But not all aspects of group cutting sites are negative, she said; patients have told her that people in such groups look out for one another, sometimes trying to discourage cutting.
According to Juzwin and others, the story of Snow, the missionaries’ daughter, is typical.
“I cut because it was the one time that I had control of where I hurt, how bad it felt and whether or not it left a scar,” said Snow, who went into treatment, stopped self-injury seven months ago and now works as an assistant store manager for Starbucks in Longview, Texas. “The forces of life that affected every other aspect of my life I had no control over. My heart ached, and for those few seconds I could focus on another pain.
“I can tell you from experience that not all kids who cut are after attention,” she said. “It wasn’t until I was 20 years old that my parents even discovered that I had a problem.”
Doctors use various methods to modify the behavior of cutters and break their impulse to cut. They suggest, for example, that cutters hold a cube of ice until it becomes painful, or wear rubber bands on their wrists and snap them when the urge to cut strikes.
Treatment also involves the use of standard antidepressants and dialectical behavior therapy, or DBT, which encourages change while eschewing judgment about the behavior.
Jennifer, who is 29 and asked that only her first name be used, started cutting when she was a teenager. She stopped nine years ago using DBT, counseling and antidepressants. The counseling lasted three years.
“I would take red markers and mark my body,” she said of one technique she employed.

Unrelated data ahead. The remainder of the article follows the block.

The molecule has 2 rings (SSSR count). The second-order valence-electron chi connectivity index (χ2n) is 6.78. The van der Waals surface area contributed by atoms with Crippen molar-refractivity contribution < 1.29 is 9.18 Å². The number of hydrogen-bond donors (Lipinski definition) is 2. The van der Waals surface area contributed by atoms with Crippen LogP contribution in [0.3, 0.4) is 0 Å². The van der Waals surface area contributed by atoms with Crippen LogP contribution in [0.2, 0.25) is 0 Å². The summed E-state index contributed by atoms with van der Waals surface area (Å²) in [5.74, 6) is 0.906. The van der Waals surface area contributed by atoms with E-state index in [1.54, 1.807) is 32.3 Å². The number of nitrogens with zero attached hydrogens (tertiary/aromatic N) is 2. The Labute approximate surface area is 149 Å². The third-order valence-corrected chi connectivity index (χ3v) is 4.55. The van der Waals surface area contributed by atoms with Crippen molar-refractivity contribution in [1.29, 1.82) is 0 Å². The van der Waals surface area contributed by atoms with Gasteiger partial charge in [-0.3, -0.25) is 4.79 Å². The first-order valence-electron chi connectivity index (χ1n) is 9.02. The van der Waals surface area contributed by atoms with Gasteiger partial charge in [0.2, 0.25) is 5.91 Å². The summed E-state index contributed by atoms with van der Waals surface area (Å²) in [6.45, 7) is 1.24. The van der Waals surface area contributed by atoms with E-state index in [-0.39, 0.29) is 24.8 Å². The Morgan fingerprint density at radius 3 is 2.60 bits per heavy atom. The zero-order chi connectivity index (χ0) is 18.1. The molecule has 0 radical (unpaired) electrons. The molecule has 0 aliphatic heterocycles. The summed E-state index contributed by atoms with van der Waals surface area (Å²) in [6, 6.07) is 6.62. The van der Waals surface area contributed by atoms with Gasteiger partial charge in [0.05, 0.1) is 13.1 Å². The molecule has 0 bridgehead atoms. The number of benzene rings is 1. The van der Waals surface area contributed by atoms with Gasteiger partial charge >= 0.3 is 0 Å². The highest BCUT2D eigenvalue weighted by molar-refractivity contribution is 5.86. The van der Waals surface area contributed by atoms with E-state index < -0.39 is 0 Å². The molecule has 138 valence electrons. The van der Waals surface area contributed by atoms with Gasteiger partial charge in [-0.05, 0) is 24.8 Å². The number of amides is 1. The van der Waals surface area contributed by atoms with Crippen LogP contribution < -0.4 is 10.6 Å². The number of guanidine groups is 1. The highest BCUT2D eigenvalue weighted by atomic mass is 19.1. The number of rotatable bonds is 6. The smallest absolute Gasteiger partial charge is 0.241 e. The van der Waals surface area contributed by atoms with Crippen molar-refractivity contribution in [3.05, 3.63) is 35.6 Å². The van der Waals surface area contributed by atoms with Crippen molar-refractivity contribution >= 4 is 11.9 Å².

The behavior does not fit neatly into any social or economic category, doctors treating such patients say.
Actress Angelina Jolie has spoken of her experiences with self-injury as a teenager.
“I was 14,” she said during a recent interview on Bravo’s “Inside the Actors Studio.” “I had started having sex, and that sex didn’t feel like enough, and no emotions were really enough.”
She said that she first cut herself after having sex with her first boyfriend.
“In kind of a moment of kind of wanting to find something else, I grabbed a knife and cut him and he cut me back and we had this exchange of something, and then somehow covered in blood and feeling that my heart was racing and there was something dangerous and ... [I] suddenly felt more honest than whatever this sex was supposed to be, this connection between two people [was] supposed to be,” Jolie said.
“So I went through a period of when I’d feel trapped. I’d cut myself because it felt like I was releasing something and it was honest.”
Jolie acknowledged that she was left with “a lot of scars.”
Studies by Dr. Armando Favazza, a psychiatry professor at the University of Missouri-Columbia, and others show a limited link between cutting and sexual behavior.
In a study of 250 chronic self-mutilators published in 1996, Favazza reported that 2% reported being “often or always” sexually aroused when harming themselves. But 20% said they used self-injurious behavior to rid themselves of troublesome sexual feelings.
Lauren C. Solotar, chief psychologist at the May Institute, a behavioral hospital in Norwood, Mass., says she sees increasing desperation and isolation among the young people she treats.
“These kids are lost,” she said. “They have nobody to turn to.”
For Snow, “it eventually got to the point that I couldn’t live without those few moments away from the pain of my life,” she said. “I already felt dead inside; by cutting, I was attempting to feel alive. It was almost as if when I saw the blood running down my arm, it was then that I knew that I was alive and that I was OK.”